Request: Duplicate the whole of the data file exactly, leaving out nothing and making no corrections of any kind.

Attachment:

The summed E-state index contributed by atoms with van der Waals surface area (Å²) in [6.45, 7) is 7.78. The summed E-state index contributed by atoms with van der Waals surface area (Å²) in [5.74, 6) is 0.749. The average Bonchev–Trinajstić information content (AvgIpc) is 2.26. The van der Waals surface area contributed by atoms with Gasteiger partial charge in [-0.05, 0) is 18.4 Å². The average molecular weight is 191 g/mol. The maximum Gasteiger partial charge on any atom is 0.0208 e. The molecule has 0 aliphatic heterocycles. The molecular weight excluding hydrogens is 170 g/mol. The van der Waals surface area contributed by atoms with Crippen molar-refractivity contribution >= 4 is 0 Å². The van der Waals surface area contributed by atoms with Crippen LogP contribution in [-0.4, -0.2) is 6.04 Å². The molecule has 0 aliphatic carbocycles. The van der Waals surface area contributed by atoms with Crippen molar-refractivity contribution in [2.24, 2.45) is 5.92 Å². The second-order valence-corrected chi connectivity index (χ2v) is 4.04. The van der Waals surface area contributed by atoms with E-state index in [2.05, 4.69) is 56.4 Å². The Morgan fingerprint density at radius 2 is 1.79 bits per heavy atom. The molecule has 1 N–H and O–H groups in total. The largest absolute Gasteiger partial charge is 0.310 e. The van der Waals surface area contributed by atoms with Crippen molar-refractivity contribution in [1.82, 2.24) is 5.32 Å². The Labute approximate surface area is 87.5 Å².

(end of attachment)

The summed E-state index contributed by atoms with van der Waals surface area (Å²) in [6.45, 7) is 7.78. The summed E-state index contributed by atoms with van der Waals surface area (Å²) in [5.74, 6) is 0.749. The average Bonchev–Trinajstić information content (AvgIpc) is 2.26. The van der Waals surface area contributed by atoms with Gasteiger partial charge in [-0.05, 0) is 18.4 Å². The average molecular weight is 191 g/mol. The maximum Gasteiger partial charge on any atom is 0.0208 e. The molecule has 0 aliphatic heterocycles. The molecular weight excluding hydrogens is 170 g/mol. The van der Waals surface area contributed by atoms with Crippen molar-refractivity contribution >= 4 is 0 Å². The van der Waals surface area contributed by atoms with Crippen LogP contribution in [-0.4, -0.2) is 6.04 Å². The molecule has 0 aliphatic carbocycles. The van der Waals surface area contributed by atoms with Crippen molar-refractivity contribution in [2.24, 2.45) is 5.92 Å². The second-order valence-corrected chi connectivity index (χ2v) is 4.04. The van der Waals surface area contributed by atoms with E-state index in [2.05, 4.69) is 56.4 Å². The Morgan fingerprint density at radius 2 is 1.79 bits per heavy atom. The molecule has 1 N–H and O–H groups in total. The largest absolute Gasteiger partial charge is 0.310 e. The van der Waals surface area contributed by atoms with Crippen molar-refractivity contribution in [1.82, 2.24) is 5.32 Å². The Labute approximate surface area is 87.5 Å².